|SHADOWS ON THE WALL | REVIEWS | NEWS | FESTIVAL | AWARDS | Q&A | ABOUT | TALKBACK|
|Shadows off the beaten path|
Indies, foreign, docs and shorts...
|See also: SHADOWS FILM FESTIVAL | Last update 11.Oct.20|
I Am Greta
Review by Rich Cline |
VENICE FILM FEST
TORONTO FILM FEST
It's been barely a year since 16-year-old Greta Thunberg hit global headlines sailing across the Atlantic to address the UN's climate change summit. Now one of the most famous women on earth, she stands boldly opposite adults who say one thing (the planet is precious) and do another (exploit it). Filmmaker Nathan Grossman takes a fly-on-the-wall approach, observing Greta's daily experiences as she quietly provokes the world to action.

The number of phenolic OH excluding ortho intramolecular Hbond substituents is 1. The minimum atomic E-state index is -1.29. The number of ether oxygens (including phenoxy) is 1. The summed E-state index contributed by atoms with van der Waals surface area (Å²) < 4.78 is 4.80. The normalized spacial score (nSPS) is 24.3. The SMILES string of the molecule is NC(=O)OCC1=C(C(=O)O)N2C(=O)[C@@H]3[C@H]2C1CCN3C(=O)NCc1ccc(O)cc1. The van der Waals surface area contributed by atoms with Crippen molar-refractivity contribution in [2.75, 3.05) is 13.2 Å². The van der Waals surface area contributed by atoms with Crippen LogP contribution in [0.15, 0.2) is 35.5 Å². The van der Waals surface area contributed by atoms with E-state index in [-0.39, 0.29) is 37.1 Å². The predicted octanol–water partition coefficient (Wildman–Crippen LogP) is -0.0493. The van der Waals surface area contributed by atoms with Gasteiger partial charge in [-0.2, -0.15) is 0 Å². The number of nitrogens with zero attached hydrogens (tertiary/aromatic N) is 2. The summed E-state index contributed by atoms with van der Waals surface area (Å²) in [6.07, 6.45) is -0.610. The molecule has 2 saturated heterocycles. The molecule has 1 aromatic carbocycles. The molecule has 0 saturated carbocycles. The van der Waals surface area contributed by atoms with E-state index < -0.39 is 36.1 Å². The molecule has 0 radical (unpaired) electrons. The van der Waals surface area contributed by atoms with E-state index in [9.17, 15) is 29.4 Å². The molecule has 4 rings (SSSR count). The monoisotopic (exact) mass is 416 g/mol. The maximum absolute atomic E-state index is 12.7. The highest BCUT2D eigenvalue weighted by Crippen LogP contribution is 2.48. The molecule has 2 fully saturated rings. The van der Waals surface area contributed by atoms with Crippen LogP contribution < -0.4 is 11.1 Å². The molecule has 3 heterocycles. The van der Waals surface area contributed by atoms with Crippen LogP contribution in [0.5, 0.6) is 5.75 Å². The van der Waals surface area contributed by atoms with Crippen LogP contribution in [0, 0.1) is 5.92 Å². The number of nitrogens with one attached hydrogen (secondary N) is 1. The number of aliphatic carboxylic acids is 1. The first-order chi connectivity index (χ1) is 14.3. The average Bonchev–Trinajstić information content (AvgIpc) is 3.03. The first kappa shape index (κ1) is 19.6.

The film opens with a montage of voices claiming that global warming is a hoax, accompanied by footage that proves otherwise, as extreme weather gets exponentially worse each year, accompanied by accelerated extinctions, sea level rises and melting ice shelfs. It's telling that this has become a war between children worried about their future and adults who are complicit with corporations striving to extract as much money as possible regardless of the science (believing the lies is complicity). And it's horrifying to see how the media so viciously attacks Greta.
By age 15, Greta was striking outside Swedish parliament, drawing a crowd of supporters and media attention with her lucid explanations. Protective dad Svante explains that Greta's prodigious memory skills allow her to understand this issue better than most politicians. While critics dismiss her as mentally ill, she knows that her Asperger's and obsessive-compulsive tendencies give her a laser focus. This means that she becomes so involved that she can forget to eat. Her dad makes sure she does, and also tries to help her stop worrying about unnecessary details.